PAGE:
"Eleanor & Park", which was ridiculously cute. And I don't mean 'cute' in the belittling, patronizing way. Oh no. What I love about Ms. Rowell's books is that sure, they're cute, but they have a darker undertone in them, one that tells her readers about the unpleasant realities in life. And that's what life is: at times, it can be gushingly cute, and in others, it can be a real slap in the face. "Fangirl" was released just last month, and of course I had to get my grubby hands on it. And when I did, I found myself sucked into yet another fantastic story about real, human life.
Cath is sure of three things in life. First, she doesn't know what she'd do without her twin, Wren. Second, starting college stinks. And third, she is irrevocably, undeniably a Simon Snow fan. Okay, the whole world is a Simon Snow fan, but for Cath, being a fan is her entire life--and she's really good at it. In fact, her Simon Snow fan fiction has won her a more than a few fans of her own. But when the time to start freshman year in college hits, and Wren begins to move away from fandom, Cath finds herself entirely on her own, completely outside of her comfort zone. With only her laptop as her sole constant companion, Cath needs to face huge changes ahead. The question is, can she do it? Is she ready to start her own life, write her own stories? And does she even want to, if it means having to leave Simon Snow behind?
I think I can confidently say now that I love Ms. Rowell's characters. They're not perfect--not even close. They can be awkward, self-conscious, not the prettiest person on the street... you get the picture. But this is precisely what makes them so undeniably real. You could probably tell this already from the synopsis, but Cath is most definitely not the perfect girl. She prefers the fiction world to the real world, and finds a lot of difficulty in adjusting to changes. And in this, I found a little bit of myself in it! Having started my own freshman year in college, I was really able to relate to what Cath was going through. Finding your niche, homesickness, settling into a completely different lifestyle--these were all things I'd experienced, and still am! It's this moment of connection between a character and yourself, when you go, "Hey, she's a little like me!", that you truly begin to relate and become invested in. You can even begin to learn from Cath's story and become inspired to do something in your own life--just like how I got a little kick in the butt to get writing, just like how Cath was. There's just something almost magical about these kinds of deep connections with a character in a book, and for that alone, I'm actually grateful to Ms. Rowell--and Cath!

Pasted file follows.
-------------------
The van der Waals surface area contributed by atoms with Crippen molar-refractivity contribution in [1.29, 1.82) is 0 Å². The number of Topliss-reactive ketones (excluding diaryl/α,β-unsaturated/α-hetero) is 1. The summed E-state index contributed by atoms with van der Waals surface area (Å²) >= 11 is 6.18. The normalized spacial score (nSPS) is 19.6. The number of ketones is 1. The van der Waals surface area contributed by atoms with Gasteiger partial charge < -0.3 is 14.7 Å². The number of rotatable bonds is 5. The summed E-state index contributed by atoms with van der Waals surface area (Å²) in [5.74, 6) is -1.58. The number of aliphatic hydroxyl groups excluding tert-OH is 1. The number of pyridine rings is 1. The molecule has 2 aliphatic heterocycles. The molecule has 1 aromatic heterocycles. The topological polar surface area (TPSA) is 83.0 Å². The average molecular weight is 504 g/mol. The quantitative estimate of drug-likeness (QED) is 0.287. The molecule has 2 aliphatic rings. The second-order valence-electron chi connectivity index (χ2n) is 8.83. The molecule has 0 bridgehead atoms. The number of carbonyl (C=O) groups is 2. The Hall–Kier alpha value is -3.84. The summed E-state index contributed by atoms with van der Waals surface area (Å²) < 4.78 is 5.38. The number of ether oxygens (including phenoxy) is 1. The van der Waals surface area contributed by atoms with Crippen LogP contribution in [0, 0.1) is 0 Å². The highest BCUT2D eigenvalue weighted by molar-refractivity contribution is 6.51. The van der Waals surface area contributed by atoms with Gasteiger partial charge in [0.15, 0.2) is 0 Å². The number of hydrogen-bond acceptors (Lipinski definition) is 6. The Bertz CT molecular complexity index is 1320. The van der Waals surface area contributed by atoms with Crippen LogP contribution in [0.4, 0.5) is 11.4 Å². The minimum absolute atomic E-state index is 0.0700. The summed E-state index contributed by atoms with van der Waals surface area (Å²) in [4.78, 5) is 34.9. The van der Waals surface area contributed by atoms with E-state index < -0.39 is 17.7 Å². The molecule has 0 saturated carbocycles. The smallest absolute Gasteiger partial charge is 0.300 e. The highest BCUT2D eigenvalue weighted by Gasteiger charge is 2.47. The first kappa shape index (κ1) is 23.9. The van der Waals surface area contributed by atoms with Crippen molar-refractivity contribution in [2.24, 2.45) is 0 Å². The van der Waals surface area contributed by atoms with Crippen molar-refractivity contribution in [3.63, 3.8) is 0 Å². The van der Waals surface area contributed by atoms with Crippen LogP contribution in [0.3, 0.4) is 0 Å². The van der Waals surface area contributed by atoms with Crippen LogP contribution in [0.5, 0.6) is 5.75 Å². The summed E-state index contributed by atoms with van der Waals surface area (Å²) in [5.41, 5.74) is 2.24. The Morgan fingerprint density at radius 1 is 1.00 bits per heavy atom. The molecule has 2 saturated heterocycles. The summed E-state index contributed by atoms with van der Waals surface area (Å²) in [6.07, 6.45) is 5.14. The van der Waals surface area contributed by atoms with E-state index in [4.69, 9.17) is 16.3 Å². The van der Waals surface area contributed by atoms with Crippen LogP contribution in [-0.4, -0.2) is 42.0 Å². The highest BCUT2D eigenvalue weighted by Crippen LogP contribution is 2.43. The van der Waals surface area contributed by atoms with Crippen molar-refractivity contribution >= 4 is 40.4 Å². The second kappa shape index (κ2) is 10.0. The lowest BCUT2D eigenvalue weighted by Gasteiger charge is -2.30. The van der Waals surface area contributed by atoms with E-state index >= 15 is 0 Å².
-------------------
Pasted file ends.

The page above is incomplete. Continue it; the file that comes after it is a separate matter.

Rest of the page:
The rest of the characters in "Fangirl" are just as equally as amazing, I don't even know where to start! Wren is the perfect complement to Cath. Sure, they're twins, but Wren's always been the more outgoing, confident one in the pair. When she begins to put herself out there more in college, she becomes a great foil for Cath, and it's intriguing and heartbreaking all at once to see how their relationship changes throughout the course of the novel. You also have Reagan, Cath's surly roommate who oozes sexuality and a devil-may-care attitude, and I loved seeing their friendship/roommateship develop as well. Then there's Cath and Wren's dad, who's loving but fragile after their mom left them. It is so sweet to read about the bond between Cath and her dad, how the filial dynamics aren't quite what we're used to seeing in our own lives or even in other books. They're protective of each other, and it just makes me miss my own parents more (dammit, Ms. Rowell!). There's also Nick, Cath's writing partner in her Fiction-Writing class. And then, of course, you have Levi, Reagan's charming, perpetually-smiling boyfriend who's always hanging out in their room. Lemme just say that this is one amazing cast of characters--one you'll fall in love with and shake your head at and laugh with, all at once.
Ms. Rowell has done a wonderful job in creating a great storyline that remains compelling and exciting throughout, even if there are no blood-pumping action scenes or anything of that sort. Everything is so fluid and smooth, it's like you're just there with Cath the entire time as the story progresses, no bumps that jerk you out of the story. I think this is a really important aspect of any realistic fiction, this fine balance between boring and unbelievable, and Ms. Rowell is awesome at keeping her readers engaged. I did feel like some parts, especially toward the middle, were a little dragged on, but it never did so to the extent that I got bored. I also love, love, love the way the chapters of the novel alternated with little excerpts from Simon Snow books or Cath's writing--they tie in together in such subtle ways and enhance the novel as a whole! Not to mention that ending. Just, wow. It floored me.
All in all, "Fangirl" is a fantastic coming-of-age novel that you have to go pick up at a bookstore now. With an incredibly relatable protagonist, a dynamic and exciting cast of characters, and some amazing storytelling, it's a read that's not to be missed.